“Social media has definitely become a huge part of this, especially in communities like ours, where we’re expected to be something so perfect. And then we see all this stuff on social media, and we’re like, why don’t I have this? This is what I am expected to be like. Why am I not like this?” she explained. “Regardless to how confident anyone is, we’re always feeling compared to these images that people are portraying themselves as.”
Through her involvement with the Student Wellness Steering Committee and as a member of the high school girls soccer team, she has taken the lead on several organized efforts to provide enlightenment and raise funds for NAMI.
For example, soccer players held a “green-out” during one of their games in the fall, following the lead of a Conference USA college awareness initiative.
“The other team got into it, too, and we raised a ton of money in support,” Elle reported. “We had the whole stadium filled with posters, and I got to speak in front of the whole community and say a couple of words about NAMI. It ended up being a huge success.”
Also in the fall, she and some of her teammates participated in a NAMI Walk in Monroeville
“Each player’s goal was to raise $100 for the walk, but our team ended up raising more than $4,000,” Elle said.
Another Student Wellness Steering Committee-led program took place as part of the Children for Children charity event at Upper St. Clair’s Streams Elementary School, which her brother, Josh, attends.
“At first, I was very hesitant, because it was this very young crowd of students,” she recalled.
“Students in high school don’t even want to listen to what mental health is and what mental illness is, so how are we going to communicate it in an age-appropriate way to these kids?”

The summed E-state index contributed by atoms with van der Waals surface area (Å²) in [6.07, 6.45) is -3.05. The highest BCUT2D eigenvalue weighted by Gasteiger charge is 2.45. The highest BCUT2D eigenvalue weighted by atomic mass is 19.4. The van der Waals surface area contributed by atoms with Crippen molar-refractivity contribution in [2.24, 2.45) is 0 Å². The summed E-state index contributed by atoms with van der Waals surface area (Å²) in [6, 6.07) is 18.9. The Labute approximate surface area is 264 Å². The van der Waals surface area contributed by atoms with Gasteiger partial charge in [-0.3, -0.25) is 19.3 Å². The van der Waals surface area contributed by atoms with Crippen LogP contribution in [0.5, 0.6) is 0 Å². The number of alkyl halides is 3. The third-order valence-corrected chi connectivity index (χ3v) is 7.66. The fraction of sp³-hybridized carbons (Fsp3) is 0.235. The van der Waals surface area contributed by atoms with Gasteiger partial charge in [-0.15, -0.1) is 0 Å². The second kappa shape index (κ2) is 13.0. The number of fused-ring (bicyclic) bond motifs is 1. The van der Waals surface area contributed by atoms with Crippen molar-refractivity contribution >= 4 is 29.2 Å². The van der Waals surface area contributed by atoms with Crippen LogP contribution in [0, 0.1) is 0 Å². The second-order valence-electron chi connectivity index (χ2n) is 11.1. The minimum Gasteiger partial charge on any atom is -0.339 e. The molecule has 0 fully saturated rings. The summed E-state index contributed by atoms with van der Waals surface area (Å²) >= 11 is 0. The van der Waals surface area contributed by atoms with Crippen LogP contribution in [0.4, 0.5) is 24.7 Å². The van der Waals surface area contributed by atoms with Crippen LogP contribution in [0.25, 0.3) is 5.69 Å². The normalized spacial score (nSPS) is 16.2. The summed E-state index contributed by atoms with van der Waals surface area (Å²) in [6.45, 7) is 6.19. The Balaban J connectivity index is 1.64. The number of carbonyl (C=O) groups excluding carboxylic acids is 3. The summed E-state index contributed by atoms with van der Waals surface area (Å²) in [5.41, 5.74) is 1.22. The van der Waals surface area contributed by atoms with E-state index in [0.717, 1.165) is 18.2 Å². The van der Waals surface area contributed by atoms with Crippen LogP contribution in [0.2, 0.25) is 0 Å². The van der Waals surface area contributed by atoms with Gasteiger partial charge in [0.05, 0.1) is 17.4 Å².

But the effort turned out to be another success.
“We found ways to do it appropriately for their age, and we gave them all these lessons surrounding empathy, and being able to care about themselves and about others,” she said.
Her mother, Hallie, joined Josh prior to the Streams program in hanging posters at the school with the theme “Why Care?” and containing information about the NAMI campaign of that name.
“Then later, at recess, these students started hanging their own little words of inspiration all around the school about why they care,” Elle said. “And this was completely on their own. None of the teachers told them to do this or anything.”
She was instrumental in bringing Australian teen resilience specialist Kate Fitzsimons to the high school in February, prior to her also speaking at the NAMI conference.
“She just made the biggest difference in our school. I know that lot of people usually at assemblies are looking down at their phones and watching Netflix under the seats,” Elle acknowledged, saying that she had some of her friends watch what others were doing during Fitzsimons’ presentations. “They were like, ‘I did not see one person on their phone. Everyone was so intrigued.’”
At the NAMI conference, Elle wrapped up her presentation by summarizing what she’s been saying all along:
“From a young age, students need to be given more opportunities and education about the topic to avoid mental health issues from ever occurring. Who better to stand by this than teens, themselves? Voices like mine need to start being heard for a difference to be made.”
For more information about the National Alliance on Mental Illness, visit www.nami.org.